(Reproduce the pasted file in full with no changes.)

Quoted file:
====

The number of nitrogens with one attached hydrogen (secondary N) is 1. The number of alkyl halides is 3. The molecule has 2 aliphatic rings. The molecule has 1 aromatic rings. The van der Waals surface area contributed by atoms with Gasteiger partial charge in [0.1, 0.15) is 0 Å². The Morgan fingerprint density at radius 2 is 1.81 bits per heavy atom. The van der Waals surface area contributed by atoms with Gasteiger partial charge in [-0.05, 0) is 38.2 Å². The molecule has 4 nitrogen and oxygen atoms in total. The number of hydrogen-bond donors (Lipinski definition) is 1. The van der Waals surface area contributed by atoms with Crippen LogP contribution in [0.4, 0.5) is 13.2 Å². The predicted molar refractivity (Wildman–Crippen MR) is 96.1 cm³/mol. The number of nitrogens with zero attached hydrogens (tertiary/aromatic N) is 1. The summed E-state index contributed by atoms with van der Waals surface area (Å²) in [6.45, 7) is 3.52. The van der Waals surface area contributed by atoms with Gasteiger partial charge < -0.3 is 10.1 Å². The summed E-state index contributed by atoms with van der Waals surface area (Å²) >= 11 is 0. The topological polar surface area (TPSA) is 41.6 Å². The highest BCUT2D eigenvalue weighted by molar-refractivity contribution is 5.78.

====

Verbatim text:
The number of nitrogens with one attached hydrogen (secondary N) is 1. The number of alkyl halides is 3. The molecule has 2 aliphatic rings. The molecule has 1 aromatic rings. The van der Waals surface area contributed by atoms with Gasteiger partial charge in [0.1, 0.15) is 0 Å². The Morgan fingerprint density at radius 2 is 1.81 bits per heavy atom. The van der Waals surface area contributed by atoms with Gasteiger partial charge in [-0.05, 0) is 38.2 Å². The molecule has 4 nitrogen and oxygen atoms in total. The number of hydrogen-bond donors (Lipinski definition) is 1. The van der Waals surface area contributed by atoms with Crippen LogP contribution in [0.4, 0.5) is 13.2 Å². The predicted molar refractivity (Wildman–Crippen MR) is 96.1 cm³/mol. The number of nitrogens with zero attached hydrogens (tertiary/aromatic N) is 1. The summed E-state index contributed by atoms with van der Waals surface area (Å²) in [6.45, 7) is 3.52. The van der Waals surface area contributed by atoms with Gasteiger partial charge < -0.3 is 10.1 Å². The summed E-state index contributed by atoms with van der Waals surface area (Å²) >= 11 is 0. The topological polar surface area (TPSA) is 41.6 Å². The highest BCUT2D eigenvalue weighted by molar-refractivity contribution is 5.78.